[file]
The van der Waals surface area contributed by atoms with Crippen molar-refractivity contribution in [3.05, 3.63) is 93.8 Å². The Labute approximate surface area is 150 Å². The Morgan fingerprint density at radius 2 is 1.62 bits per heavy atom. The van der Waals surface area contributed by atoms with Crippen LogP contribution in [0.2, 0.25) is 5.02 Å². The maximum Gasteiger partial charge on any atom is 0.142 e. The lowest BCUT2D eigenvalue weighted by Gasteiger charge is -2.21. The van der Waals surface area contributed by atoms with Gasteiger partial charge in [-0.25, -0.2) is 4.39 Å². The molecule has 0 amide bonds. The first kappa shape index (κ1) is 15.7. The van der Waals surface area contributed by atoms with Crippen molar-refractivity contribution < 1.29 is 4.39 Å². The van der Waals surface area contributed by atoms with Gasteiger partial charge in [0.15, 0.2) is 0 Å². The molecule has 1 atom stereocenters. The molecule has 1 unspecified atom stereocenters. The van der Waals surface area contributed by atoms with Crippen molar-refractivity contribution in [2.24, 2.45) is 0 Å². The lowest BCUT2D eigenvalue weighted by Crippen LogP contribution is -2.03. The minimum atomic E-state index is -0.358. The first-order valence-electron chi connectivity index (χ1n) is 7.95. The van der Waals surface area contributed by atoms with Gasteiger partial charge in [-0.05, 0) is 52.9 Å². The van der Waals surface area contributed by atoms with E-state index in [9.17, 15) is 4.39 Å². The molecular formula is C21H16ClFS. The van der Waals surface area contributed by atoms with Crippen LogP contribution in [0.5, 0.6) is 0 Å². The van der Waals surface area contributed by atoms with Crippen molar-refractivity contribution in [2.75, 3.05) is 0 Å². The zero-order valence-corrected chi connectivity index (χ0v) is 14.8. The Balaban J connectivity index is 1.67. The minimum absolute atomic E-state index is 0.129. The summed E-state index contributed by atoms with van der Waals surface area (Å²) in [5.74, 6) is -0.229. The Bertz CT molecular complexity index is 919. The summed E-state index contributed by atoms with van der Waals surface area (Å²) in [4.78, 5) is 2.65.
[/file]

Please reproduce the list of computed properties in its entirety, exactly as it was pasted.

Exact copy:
The van der Waals surface area contributed by atoms with Crippen molar-refractivity contribution in [3.05, 3.63) is 93.8 Å². The Labute approximate surface area is 150 Å². The Morgan fingerprint density at radius 2 is 1.62 bits per heavy atom. The van der Waals surface area contributed by atoms with Crippen LogP contribution in [0.2, 0.25) is 5.02 Å². The maximum Gasteiger partial charge on any atom is 0.142 e. The lowest BCUT2D eigenvalue weighted by Gasteiger charge is -2.21. The van der Waals surface area contributed by atoms with Gasteiger partial charge in [-0.25, -0.2) is 4.39 Å². The molecule has 0 amide bonds. The first kappa shape index (κ1) is 15.7. The van der Waals surface area contributed by atoms with Crippen molar-refractivity contribution < 1.29 is 4.39 Å². The van der Waals surface area contributed by atoms with Gasteiger partial charge in [0.15, 0.2) is 0 Å². The molecule has 1 atom stereocenters. The molecule has 1 unspecified atom stereocenters. The van der Waals surface area contributed by atoms with Crippen molar-refractivity contribution in [2.24, 2.45) is 0 Å². The lowest BCUT2D eigenvalue weighted by Crippen LogP contribution is -2.03. The minimum atomic E-state index is -0.358. The first-order valence-electron chi connectivity index (χ1n) is 7.95. The van der Waals surface area contributed by atoms with Gasteiger partial charge in [-0.05, 0) is 52.9 Å². The van der Waals surface area contributed by atoms with E-state index in [9.17, 15) is 4.39 Å². The molecular formula is C21H16ClFS. The van der Waals surface area contributed by atoms with Crippen LogP contribution in [0.5, 0.6) is 0 Å². The van der Waals surface area contributed by atoms with Crippen molar-refractivity contribution in [2.75, 3.05) is 0 Å². The zero-order valence-corrected chi connectivity index (χ0v) is 14.8. The Balaban J connectivity index is 1.67. The minimum absolute atomic E-state index is 0.129. The summed E-state index contributed by atoms with van der Waals surface area (Å²) in [5.74, 6) is -0.229. The Bertz CT molecular complexity index is 919. The summed E-state index contributed by atoms with van der Waals surface area (Å²) in [4.78, 5) is 2.65.